Today, some disappointing news: a recent study from the University of Bath found that mothers who earn more than fathers still do the majority of household chores. Study author Dr. Joanna Syrda looked at data from 1999 to 2017 and looked at more than 6,000 dueling heterosexual couples.
Despite women earning more and more money since 1997, Syrda noted, “the gender gap in household chores persists.”
Married mothers who earn more than their husbands take on an even larger share of household chores news research @BathSofM shows.
— University of Bath (@UniofBath) March 31, 2022
To better understand what’s going on here, Syrda took a closer look at why there’s such gender inequality when it comes to household chores. She came to the conclusion that the reasons for this gap are: “limited availability of men’s time, unequal relative resources and conformity to traditional gender ideology”.
The traditional part of gender ideology is essential. Syrda speculated that mothers who make more money than their husbands may feel like they are “deviating” from tradition. Then, in turn, the couple overcorrects.
“What can happen is that when men earn less than women, couples counteract that by increasing tradition through household chores – in other words, wives do more and husbands do less as they attempt to compensate for this ‘abnormal’ situation by drawing on other gender norms,” she wrote.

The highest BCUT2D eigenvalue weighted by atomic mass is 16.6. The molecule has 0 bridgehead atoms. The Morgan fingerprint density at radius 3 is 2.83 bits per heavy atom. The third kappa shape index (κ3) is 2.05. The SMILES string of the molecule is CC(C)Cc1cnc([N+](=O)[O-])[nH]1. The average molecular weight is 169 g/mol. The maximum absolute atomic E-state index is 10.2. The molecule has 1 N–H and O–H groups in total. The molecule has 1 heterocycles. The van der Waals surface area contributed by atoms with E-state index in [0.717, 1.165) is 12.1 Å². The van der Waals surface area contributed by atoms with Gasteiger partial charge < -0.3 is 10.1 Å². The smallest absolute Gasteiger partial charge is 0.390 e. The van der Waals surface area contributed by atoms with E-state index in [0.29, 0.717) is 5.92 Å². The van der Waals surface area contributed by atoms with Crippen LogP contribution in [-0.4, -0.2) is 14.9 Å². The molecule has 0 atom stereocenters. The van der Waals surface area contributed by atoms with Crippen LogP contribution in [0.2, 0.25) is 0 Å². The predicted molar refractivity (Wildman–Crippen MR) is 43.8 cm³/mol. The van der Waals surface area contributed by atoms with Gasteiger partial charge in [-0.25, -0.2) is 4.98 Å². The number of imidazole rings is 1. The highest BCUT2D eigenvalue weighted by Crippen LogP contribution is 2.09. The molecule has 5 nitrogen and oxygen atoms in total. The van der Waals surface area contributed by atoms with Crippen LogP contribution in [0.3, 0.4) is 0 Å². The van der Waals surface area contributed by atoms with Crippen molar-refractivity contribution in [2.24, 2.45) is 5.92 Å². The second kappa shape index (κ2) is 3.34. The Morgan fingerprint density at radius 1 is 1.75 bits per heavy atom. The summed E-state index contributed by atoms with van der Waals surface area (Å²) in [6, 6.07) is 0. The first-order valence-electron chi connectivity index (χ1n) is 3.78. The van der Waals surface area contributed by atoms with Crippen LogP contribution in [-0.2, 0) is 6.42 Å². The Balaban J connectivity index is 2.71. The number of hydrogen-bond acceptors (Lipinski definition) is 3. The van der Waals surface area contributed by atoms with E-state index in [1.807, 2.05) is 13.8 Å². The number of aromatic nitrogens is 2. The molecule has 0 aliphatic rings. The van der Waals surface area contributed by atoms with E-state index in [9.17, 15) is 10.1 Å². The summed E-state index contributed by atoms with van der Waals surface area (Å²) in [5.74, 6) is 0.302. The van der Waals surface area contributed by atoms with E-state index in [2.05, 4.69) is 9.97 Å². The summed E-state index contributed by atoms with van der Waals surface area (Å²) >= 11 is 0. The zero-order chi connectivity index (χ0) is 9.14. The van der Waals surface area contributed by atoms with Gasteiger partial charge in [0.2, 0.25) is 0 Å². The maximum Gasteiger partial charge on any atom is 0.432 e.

It all ends up being completely counter-intuitive. Syrda has come to the conclusion that the current system of higher paid mothers doing more housework simply does not make practical sense.
“If the wife is the relatively higher earner, the transition to parenthood should not result in a more traditional division of domestic labour, as this would not improve the overall quality of life of the household,” she said. declared. Explain. “But this study suggests that’s not the case.”
This is just one of many examples of studies that show inequalities between mothers and fathers. A 2014 study found that women are 10 times more likely than men to miss work to care for their children when they are sick, according to Atlantic. At High of this, mothers are also five times more likely to take their sick children to a doctor’s appointment.
It’s about breaking down traditional gender norms, closing the parental gap and leveling the playing field in care.
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